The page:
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Ammar, Mahmoud, Crispo, Bruno, Tsudik, Gene.  2020.  SIMPLE: A Remote Attestation Approach for Resource-constrained IoT devices. 2020 ACM/IEEE 11th International Conference on Cyber-Physical Systems (ICCPS). :247—258.

Remote Attestation (RA) is a security service that detects malware presence on remote IoT devices by verifying their software integrity by a trusted party (verifier). There are three main types of RA: software (SW)-, hardware (HW)-, and hybrid (SW/HW)-based. Hybrid techniques obtain secure RA with minimal hardware requirements imposed on the architectures of existing microcontrollers units (MCUs). In recent years, considerable attention has been devoted to hybrid techniques since prior software-based ones lack concrete security guarantees in a remote setting, while hardware-based approaches are too costly for low-end MCUs. However, one key problem is that many already deployed IoT devices neither satisfy minimal hardware requirements nor support hardware modifications, needed for hybrid RA. This paper bridges the gap between software-based and hybrid RA by proposing a novel RA scheme based on software virtualization. In particular, it proposes a new scheme, called SIMPLE, which meets the minimal hardware requirements needed for secure RA via reliable software. SIMPLE depends on a formally-verified software-based memory isolation technique, called Security MicroVisor (Sμ V). Its reliability is achieved by extending the formally-verified safety and correctness properties to cover the entire software architecture of SIMPLE. Furthermore, SIMPLE is used to construct SIMPLE+, an efficient swarm attestation scheme for static and dynamic heterogeneous IoT networks. We implement and evaluate SIMPLE and SIMPLE+ on Atmel AVR architecture, a common MCU platform.

Vliegen, Jo, Rabbani, Md Masoom, Conti, Mauro, Mentens, Nele.  2019.  SACHa: Self-Attestation of Configurable Hardware. 2019 Design, Automation Test in Europe Conference Exhibition (DATE). :746–751.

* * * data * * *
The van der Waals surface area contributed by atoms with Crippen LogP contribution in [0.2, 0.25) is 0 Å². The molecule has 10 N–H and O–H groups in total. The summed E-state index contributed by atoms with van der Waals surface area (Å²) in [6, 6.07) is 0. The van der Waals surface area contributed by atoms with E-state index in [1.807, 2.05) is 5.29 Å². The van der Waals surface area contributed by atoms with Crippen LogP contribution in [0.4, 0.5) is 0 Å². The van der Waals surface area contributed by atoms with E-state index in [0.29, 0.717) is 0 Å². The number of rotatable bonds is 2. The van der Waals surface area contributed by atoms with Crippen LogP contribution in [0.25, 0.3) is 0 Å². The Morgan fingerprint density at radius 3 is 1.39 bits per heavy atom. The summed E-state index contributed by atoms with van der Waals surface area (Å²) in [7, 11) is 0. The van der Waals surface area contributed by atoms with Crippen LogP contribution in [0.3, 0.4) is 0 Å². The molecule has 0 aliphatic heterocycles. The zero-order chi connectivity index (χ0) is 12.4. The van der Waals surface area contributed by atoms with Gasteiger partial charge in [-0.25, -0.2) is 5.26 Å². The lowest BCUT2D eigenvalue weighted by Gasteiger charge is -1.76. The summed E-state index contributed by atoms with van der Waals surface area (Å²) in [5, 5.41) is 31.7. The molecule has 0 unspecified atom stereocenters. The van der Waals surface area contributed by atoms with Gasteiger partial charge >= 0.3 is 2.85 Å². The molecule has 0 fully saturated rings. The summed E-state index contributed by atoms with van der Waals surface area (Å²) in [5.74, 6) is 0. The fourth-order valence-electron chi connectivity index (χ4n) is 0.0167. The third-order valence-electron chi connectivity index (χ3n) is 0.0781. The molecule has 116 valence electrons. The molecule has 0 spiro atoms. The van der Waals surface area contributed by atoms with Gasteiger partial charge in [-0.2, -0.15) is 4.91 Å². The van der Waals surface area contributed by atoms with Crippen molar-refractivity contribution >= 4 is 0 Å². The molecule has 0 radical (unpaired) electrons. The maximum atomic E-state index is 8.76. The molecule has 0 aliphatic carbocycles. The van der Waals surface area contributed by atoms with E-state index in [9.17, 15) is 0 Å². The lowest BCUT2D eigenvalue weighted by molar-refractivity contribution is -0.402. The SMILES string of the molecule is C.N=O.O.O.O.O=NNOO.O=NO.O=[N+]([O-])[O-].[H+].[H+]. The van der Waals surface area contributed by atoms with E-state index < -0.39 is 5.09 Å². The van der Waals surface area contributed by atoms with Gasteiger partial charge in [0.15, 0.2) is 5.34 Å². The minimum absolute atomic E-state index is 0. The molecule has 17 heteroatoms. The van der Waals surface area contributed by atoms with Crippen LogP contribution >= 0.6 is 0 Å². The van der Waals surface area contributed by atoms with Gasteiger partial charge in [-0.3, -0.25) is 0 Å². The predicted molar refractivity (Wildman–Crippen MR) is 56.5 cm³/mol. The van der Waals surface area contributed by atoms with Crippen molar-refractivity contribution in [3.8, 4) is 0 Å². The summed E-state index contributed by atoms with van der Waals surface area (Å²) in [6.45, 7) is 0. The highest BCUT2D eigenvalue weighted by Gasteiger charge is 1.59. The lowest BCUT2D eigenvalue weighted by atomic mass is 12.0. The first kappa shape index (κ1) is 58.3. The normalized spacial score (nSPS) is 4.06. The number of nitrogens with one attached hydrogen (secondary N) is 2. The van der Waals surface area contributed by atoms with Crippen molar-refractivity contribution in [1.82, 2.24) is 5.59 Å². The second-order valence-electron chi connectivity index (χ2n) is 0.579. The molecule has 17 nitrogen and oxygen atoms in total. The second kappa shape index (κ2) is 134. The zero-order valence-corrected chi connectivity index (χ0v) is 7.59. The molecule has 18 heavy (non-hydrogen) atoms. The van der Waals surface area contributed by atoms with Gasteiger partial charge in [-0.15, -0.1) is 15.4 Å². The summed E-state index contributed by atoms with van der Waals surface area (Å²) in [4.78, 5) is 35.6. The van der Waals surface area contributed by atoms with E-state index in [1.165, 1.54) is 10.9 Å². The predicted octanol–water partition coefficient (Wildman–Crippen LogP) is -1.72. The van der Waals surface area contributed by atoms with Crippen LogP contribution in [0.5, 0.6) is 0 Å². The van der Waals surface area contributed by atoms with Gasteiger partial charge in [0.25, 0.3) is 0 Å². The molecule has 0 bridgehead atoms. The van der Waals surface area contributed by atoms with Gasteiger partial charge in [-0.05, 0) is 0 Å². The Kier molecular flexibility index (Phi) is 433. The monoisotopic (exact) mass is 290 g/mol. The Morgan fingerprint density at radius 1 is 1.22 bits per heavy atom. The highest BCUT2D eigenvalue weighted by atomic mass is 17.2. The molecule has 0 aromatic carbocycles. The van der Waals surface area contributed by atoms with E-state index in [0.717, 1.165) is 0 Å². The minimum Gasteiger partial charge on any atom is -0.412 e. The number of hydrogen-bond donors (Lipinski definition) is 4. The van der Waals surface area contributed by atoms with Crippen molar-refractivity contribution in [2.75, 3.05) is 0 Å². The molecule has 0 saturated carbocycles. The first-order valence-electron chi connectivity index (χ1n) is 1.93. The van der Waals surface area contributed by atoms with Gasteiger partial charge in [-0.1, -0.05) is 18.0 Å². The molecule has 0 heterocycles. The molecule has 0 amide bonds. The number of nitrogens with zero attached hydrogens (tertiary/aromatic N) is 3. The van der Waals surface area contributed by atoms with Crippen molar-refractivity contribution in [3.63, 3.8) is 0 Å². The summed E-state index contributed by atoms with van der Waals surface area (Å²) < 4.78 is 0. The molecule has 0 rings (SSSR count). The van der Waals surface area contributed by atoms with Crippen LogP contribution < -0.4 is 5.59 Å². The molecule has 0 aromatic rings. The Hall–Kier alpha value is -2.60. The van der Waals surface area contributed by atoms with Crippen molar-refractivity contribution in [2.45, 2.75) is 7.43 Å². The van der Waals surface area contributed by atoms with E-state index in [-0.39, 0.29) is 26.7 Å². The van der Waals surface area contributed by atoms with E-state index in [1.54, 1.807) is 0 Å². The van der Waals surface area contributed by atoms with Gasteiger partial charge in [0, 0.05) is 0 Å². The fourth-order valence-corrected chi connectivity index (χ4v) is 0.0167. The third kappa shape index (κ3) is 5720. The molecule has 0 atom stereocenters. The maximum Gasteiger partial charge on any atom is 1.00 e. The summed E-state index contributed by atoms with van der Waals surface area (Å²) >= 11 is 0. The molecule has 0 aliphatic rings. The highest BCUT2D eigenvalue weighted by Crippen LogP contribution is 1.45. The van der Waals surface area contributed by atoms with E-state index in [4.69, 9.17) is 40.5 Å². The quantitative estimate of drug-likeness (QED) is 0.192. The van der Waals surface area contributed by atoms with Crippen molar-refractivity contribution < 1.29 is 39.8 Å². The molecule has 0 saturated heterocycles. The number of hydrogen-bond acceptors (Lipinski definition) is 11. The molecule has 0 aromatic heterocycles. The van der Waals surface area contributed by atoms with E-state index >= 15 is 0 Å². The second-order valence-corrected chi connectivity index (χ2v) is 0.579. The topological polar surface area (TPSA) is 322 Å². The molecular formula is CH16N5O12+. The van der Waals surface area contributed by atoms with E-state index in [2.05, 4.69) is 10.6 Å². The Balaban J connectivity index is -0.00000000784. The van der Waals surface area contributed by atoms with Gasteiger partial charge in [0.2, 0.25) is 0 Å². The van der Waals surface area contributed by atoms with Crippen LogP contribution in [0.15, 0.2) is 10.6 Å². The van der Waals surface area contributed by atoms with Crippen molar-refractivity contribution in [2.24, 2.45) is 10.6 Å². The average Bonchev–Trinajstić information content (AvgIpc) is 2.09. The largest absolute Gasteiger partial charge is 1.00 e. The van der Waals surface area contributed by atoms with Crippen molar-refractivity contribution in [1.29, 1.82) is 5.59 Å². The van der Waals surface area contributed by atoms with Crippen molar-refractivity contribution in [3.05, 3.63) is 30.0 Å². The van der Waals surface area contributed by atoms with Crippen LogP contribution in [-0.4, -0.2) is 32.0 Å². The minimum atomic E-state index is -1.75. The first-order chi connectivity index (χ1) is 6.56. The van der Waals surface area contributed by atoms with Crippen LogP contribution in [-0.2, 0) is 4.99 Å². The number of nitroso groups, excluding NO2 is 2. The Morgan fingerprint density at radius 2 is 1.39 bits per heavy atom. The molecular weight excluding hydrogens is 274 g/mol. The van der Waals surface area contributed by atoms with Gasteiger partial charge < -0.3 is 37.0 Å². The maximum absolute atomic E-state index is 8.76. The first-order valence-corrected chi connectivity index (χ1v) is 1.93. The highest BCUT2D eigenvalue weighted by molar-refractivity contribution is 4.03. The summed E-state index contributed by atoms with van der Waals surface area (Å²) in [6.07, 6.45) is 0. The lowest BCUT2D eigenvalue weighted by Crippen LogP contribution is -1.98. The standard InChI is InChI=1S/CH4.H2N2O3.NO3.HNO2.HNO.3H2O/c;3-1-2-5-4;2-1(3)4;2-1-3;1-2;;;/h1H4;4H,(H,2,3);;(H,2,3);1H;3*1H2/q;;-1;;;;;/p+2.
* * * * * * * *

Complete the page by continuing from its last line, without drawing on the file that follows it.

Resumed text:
Device attestation is a procedure to verify whether an embedded device is running the intended application code. This way, protection against both physical attacks and remote attacks on the embedded software is aimed for. With the wide adoption of Field-Programmable Gate Arrays or FPGAs, hardware also became configurable, and hence susceptible to attacks (just like software). In addition, an upcoming trend for hardware-based attestation is the use of configurable FPGA hardware. Therefore, in order to attest a whole system that makes use of FPGAs, the status of both the software and the hardware needs to be verified, without the availability of a tamper-resistant hardware module.In this paper, we propose a solution in which a prover core on the FPGA performs an attestation of the entire FPGA, including a self-attestation. This way, the FPGA can be used as a tamper-resistant hardware module to perform hardware-based attestation of a processor, resulting in a protection of the entire hardware/software system against malicious code updates.
Alharam, A. K., El-madany, W..  2017.  Complexity of Cyber Security Architecture for IoT Healthcare Industry: A Comparative Study. 2017 5th International Conference on Future Internet of Things and Cloud Workshops (FiCloudW). :246–250.

In recent years a wide range of wearable IoT healthcare applications have been developed and deployed. The rapid increase in wearable devices allows the transfer of patient personal information between different devices, at the same time personal health and wellness information of patients can be tracked and attacked. There are many techniques that are used for protecting patient information in medical and wearable devices. In this research a comparative study of the complexity for cyber security architecture and its application in IoT healthcare industry has been carried out. The objective of the study is for protecting healthcare industry from cyber attacks focusing on IoT based healthcare devices. The design has been implemented on Xilinx Zynq-7000, targeting XC7Z030 - 3fbg676 FPGA device.